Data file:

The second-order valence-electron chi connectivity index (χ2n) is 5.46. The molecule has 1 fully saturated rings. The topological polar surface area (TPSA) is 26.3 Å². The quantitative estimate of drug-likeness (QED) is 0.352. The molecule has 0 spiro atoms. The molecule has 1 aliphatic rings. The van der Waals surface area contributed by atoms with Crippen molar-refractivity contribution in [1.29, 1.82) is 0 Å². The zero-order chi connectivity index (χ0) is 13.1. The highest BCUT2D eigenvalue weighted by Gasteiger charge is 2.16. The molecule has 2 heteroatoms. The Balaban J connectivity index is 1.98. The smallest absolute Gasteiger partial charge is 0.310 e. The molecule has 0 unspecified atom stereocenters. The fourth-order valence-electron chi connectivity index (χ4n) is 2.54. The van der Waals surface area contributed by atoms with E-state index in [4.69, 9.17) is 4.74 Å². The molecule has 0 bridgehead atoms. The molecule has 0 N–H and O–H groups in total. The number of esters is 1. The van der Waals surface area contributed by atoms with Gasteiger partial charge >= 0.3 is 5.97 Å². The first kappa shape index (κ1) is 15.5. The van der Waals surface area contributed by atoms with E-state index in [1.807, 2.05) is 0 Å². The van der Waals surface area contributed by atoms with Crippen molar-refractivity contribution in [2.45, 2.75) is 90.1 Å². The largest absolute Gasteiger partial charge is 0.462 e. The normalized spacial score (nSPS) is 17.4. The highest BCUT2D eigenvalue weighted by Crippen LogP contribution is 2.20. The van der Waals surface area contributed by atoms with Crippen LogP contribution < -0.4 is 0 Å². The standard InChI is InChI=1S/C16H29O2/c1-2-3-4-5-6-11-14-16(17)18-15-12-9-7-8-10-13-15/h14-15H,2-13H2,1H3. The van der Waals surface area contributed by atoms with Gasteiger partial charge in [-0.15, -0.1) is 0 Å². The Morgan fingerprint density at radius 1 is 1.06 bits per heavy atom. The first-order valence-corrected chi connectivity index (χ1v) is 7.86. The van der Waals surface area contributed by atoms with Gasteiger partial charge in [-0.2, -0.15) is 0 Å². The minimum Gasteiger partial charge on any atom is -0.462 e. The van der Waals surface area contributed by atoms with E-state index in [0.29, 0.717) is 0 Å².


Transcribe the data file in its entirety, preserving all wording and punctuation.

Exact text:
The second-order valence-electron chi connectivity index (χ2n) is 5.46. The molecule has 1 fully saturated rings. The topological polar surface area (TPSA) is 26.3 Å². The quantitative estimate of drug-likeness (QED) is 0.352. The molecule has 0 spiro atoms. The molecule has 1 aliphatic rings. The van der Waals surface area contributed by atoms with Crippen molar-refractivity contribution in [1.29, 1.82) is 0 Å². The zero-order chi connectivity index (χ0) is 13.1. The highest BCUT2D eigenvalue weighted by Gasteiger charge is 2.16. The molecule has 2 heteroatoms. The Balaban J connectivity index is 1.98. The smallest absolute Gasteiger partial charge is 0.310 e. The molecule has 0 unspecified atom stereocenters. The fourth-order valence-electron chi connectivity index (χ4n) is 2.54. The van der Waals surface area contributed by atoms with E-state index in [4.69, 9.17) is 4.74 Å². The molecule has 0 bridgehead atoms. The molecule has 0 N–H and O–H groups in total. The number of esters is 1. The van der Waals surface area contributed by atoms with Gasteiger partial charge >= 0.3 is 5.97 Å². The first kappa shape index (κ1) is 15.5. The van der Waals surface area contributed by atoms with E-state index in [1.807, 2.05) is 0 Å². The van der Waals surface area contributed by atoms with Crippen molar-refractivity contribution in [2.45, 2.75) is 90.1 Å². The largest absolute Gasteiger partial charge is 0.462 e. The normalized spacial score (nSPS) is 17.4. The highest BCUT2D eigenvalue weighted by Crippen LogP contribution is 2.20. The van der Waals surface area contributed by atoms with Crippen LogP contribution < -0.4 is 0 Å². The standard InChI is InChI=1S/C16H29O2/c1-2-3-4-5-6-11-14-16(17)18-15-12-9-7-8-10-13-15/h14-15H,2-13H2,1H3. The van der Waals surface area contributed by atoms with Gasteiger partial charge in [-0.15, -0.1) is 0 Å². The Morgan fingerprint density at radius 1 is 1.06 bits per heavy atom. The first-order valence-corrected chi connectivity index (χ1v) is 7.86. The van der Waals surface area contributed by atoms with Gasteiger partial charge in [-0.2, -0.15) is 0 Å². The minimum Gasteiger partial charge on any atom is -0.462 e. The van der Waals surface area contributed by atoms with E-state index in [0.29, 0.717) is 0 Å².